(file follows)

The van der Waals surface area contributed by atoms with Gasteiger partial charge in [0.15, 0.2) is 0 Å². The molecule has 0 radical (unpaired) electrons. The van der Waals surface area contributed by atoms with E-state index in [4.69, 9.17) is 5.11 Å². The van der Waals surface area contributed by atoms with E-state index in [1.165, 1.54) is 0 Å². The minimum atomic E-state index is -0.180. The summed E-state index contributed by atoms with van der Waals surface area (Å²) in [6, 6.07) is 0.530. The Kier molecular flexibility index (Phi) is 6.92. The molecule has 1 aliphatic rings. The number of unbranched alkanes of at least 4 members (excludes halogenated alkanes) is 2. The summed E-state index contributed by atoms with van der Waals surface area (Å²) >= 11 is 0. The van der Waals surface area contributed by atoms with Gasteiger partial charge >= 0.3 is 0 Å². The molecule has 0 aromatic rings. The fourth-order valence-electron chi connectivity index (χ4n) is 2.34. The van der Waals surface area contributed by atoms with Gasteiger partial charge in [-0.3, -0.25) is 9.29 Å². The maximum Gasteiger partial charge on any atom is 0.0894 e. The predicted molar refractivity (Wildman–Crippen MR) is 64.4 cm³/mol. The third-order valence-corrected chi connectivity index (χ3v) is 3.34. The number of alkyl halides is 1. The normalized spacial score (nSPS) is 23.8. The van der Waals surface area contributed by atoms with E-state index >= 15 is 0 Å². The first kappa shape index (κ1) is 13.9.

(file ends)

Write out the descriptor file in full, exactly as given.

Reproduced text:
The van der Waals surface area contributed by atoms with Gasteiger partial charge in [0.15, 0.2) is 0 Å². The molecule has 0 radical (unpaired) electrons. The van der Waals surface area contributed by atoms with E-state index in [4.69, 9.17) is 5.11 Å². The van der Waals surface area contributed by atoms with E-state index in [1.165, 1.54) is 0 Å². The minimum atomic E-state index is -0.180. The summed E-state index contributed by atoms with van der Waals surface area (Å²) in [6, 6.07) is 0.530. The Kier molecular flexibility index (Phi) is 6.92. The molecule has 1 aliphatic rings. The number of unbranched alkanes of at least 4 members (excludes halogenated alkanes) is 2. The summed E-state index contributed by atoms with van der Waals surface area (Å²) >= 11 is 0. The van der Waals surface area contributed by atoms with Gasteiger partial charge >= 0.3 is 0 Å². The molecule has 0 aromatic rings. The fourth-order valence-electron chi connectivity index (χ4n) is 2.34. The van der Waals surface area contributed by atoms with Gasteiger partial charge in [-0.3, -0.25) is 9.29 Å². The maximum Gasteiger partial charge on any atom is 0.0894 e. The predicted molar refractivity (Wildman–Crippen MR) is 64.4 cm³/mol. The third-order valence-corrected chi connectivity index (χ3v) is 3.34. The number of alkyl halides is 1. The normalized spacial score (nSPS) is 23.8. The van der Waals surface area contributed by atoms with E-state index >= 15 is 0 Å². The first kappa shape index (κ1) is 13.9.